Angels Manager Mike Scioscia is fed up with instant replay system

Nick Ahmen, Carlos Perez

Angels catcher Carlos Perez tries to tag out Diamondbacks baserunner Nick Ahmed after A.J. Pollack flew out to right fielder Kole Calhoun in the ninth inning.

(Stephen Dunn / Getty Images)

When the Angels were in New York to play the Yankees in early June, Manager Mike Scioscia, bench coach Dino Ebel and scouting coordinator Jeremy Zoll, who mans the instant replay booth for the team, toured Major League Baseball’s replay command center in Manhattan and spoke at length to officials there.

“It was neat to see,” Scioscia said a few days after his June 5 visit. “You get a little more understanding of how the whole system works.”

But the more Scioscia sees the system in action, the less he thinks it works, his latest frustration sparked by two calls he thought should have been overturned but weren’t in Monday night’s 7-3 loss to the Arizona Diamondbacks in Angel Stadium.

One call seemed more egregious. Albert Pujols was ruled out at first base on a double-play grounder in the fourth inning, and after a 3-minute, 42-second review, the call was upheld.


It appeared on replays that Pujols’ foot hit the bag a split-second before Arizona first baseman Paul Goldschmidt closed his glove on the ball.

In the ninth, Arizona’s A.J. Pollock hit a fly ball to Angels right fielder Kole Calhoun, who made a strong throw to the plate in an effort to nail Nick Ahmed, who was ruled safe by umpire Bill Miller.

Catcher Carlos Perez’s swiping tag appeared to hit Ahmed in the upper back as Ahmed’s knee slid across the plate, and the call was upheld after a lengthy 4-minute, 50-second review.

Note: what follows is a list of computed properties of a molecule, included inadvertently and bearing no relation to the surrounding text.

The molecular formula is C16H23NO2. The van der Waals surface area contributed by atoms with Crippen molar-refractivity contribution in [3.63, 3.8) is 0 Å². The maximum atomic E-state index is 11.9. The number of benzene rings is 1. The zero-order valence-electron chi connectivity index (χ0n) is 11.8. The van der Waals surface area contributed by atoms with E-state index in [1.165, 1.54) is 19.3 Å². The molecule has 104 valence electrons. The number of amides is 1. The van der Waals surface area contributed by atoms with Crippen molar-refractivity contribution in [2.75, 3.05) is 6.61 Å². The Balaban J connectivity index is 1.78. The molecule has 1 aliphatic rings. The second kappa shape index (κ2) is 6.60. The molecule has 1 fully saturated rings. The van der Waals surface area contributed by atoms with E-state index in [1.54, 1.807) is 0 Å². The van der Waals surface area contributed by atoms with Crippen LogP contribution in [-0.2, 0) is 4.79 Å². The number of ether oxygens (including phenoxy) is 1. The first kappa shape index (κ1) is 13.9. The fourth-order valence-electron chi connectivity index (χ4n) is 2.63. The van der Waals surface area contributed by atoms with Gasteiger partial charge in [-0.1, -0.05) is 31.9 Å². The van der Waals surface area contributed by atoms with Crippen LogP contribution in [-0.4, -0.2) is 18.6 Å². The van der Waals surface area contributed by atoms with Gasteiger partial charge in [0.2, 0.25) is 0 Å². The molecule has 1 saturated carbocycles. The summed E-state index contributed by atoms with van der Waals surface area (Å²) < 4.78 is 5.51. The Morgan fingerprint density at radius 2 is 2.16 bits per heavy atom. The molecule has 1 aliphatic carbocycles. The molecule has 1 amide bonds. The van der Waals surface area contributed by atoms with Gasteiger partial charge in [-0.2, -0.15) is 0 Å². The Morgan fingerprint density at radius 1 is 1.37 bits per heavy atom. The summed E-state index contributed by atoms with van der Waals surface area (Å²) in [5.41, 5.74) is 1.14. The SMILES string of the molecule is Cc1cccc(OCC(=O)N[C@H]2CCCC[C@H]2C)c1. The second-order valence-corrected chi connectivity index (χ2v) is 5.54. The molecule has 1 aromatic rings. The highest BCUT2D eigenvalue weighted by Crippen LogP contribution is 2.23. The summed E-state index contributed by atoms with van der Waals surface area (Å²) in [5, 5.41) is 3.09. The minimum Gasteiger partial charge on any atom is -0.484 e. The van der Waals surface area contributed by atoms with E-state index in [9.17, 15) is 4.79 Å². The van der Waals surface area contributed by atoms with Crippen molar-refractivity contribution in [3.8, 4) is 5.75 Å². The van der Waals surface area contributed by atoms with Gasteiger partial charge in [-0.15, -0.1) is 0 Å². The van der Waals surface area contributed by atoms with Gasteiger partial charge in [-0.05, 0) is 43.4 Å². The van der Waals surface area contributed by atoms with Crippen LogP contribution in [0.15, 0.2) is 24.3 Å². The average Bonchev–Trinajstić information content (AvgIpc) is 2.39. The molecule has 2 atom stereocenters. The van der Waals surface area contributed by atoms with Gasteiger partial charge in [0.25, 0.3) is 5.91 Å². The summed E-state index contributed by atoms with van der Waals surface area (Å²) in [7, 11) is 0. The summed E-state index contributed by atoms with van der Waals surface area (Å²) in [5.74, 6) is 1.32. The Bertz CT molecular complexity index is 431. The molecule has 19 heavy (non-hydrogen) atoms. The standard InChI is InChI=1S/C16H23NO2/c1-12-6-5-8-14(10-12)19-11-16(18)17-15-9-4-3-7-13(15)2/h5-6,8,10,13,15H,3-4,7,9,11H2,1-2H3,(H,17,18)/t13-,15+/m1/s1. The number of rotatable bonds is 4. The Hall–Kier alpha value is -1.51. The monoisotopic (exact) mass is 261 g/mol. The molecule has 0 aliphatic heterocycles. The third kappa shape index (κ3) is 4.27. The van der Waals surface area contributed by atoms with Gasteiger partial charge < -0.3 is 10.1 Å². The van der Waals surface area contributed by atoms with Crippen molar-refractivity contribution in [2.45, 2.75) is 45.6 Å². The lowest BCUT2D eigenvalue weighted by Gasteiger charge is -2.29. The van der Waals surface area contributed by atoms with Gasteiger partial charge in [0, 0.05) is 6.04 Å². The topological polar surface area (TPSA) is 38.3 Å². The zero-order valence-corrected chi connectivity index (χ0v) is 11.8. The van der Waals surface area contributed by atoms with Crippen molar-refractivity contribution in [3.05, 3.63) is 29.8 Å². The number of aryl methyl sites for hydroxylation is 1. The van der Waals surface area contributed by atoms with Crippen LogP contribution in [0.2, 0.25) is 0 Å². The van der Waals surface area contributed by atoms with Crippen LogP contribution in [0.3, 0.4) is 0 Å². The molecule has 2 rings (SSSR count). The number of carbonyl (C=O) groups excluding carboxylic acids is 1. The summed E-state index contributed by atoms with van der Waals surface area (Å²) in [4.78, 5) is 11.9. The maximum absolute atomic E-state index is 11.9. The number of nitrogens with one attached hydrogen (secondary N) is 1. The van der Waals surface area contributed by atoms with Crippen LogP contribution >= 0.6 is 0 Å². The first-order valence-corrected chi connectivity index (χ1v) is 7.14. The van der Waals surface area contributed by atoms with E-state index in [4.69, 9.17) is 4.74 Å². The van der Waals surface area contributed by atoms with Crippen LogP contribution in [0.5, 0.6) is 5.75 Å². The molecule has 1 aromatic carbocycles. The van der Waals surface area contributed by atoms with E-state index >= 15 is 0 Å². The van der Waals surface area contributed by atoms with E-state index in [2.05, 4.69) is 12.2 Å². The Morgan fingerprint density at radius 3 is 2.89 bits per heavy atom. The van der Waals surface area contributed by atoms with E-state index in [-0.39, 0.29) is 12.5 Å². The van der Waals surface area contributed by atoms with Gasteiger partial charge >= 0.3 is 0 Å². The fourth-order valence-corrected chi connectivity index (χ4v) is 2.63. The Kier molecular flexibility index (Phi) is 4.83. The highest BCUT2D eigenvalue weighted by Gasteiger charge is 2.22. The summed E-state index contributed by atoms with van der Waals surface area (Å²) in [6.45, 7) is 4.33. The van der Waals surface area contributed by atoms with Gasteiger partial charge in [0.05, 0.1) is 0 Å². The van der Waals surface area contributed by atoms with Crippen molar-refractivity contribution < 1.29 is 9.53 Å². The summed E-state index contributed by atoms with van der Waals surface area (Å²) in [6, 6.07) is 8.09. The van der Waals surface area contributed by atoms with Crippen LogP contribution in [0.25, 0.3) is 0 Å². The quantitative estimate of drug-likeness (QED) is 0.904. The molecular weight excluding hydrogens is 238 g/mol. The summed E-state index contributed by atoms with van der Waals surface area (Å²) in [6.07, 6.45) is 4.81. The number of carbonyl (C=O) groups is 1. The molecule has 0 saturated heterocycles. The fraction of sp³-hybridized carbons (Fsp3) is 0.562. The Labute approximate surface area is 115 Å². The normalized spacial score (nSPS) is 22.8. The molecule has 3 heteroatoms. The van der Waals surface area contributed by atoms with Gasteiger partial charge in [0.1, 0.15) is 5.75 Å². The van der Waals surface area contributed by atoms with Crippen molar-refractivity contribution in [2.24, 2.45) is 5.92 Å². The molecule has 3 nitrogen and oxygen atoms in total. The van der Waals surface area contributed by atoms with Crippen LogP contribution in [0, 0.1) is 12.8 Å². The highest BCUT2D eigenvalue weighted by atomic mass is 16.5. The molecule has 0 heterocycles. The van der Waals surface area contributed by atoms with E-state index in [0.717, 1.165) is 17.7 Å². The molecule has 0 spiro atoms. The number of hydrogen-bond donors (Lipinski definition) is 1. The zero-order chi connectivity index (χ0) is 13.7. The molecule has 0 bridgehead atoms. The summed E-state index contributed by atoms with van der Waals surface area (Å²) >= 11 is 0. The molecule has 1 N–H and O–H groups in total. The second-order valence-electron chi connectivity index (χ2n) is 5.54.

Replays seemed, at the least, inconclusive, and Calhoun admitted the call was “too close to overturn.” But both Perez and Scioscia thought Ahmed was out.


“This is frustrating,” Scioscia said. “I don’t know how Pujols was called out. After you look at it, it’s obvious. The play at the plate … we went to the replay facility in New York, and it seems like they have every camera angle, every super slow-motion you need, but we’re seeing, in my estimation, too many calls that aren’t reversed, not only for us but for the other team.

“I know it’s a work in progress, but things need to evolve as far as how calls are made, because there’s no standard for what is going to overturn a call. It comes down to an individual umpire’s interpretation, and that’s why I think things will eventually have to be addressed.”

Scioscia used Monday night’s calls to intensify his lobbying efforts for an independent umpiring crew to man the replay center in New York throughout the season.

Umpires currently rotate through the replay center, an approach Scioscia believes produces “arbitrary guidelines of what is going to overturn a call,” ones that will “vary as long as you have so many guys going through there with a different constant.”

Scioscia was ejected from Friday night’s game against Oakland for arguing with umpires who refused to review a call in the sixth.

Johnny Giavotella was called out after appearing to beat out an infield single, and replays appeared to confirm that Giavotella was safe. But the Angels could not challenge via replay because Scioscia had lost a previous challenge.

 “I think it has to get to where you have independent crews that stay in New York and do one thing, evaluate plays,” Scioscia said. “It’s frustrating when calls that are routinely obvious are not getting addressed.”

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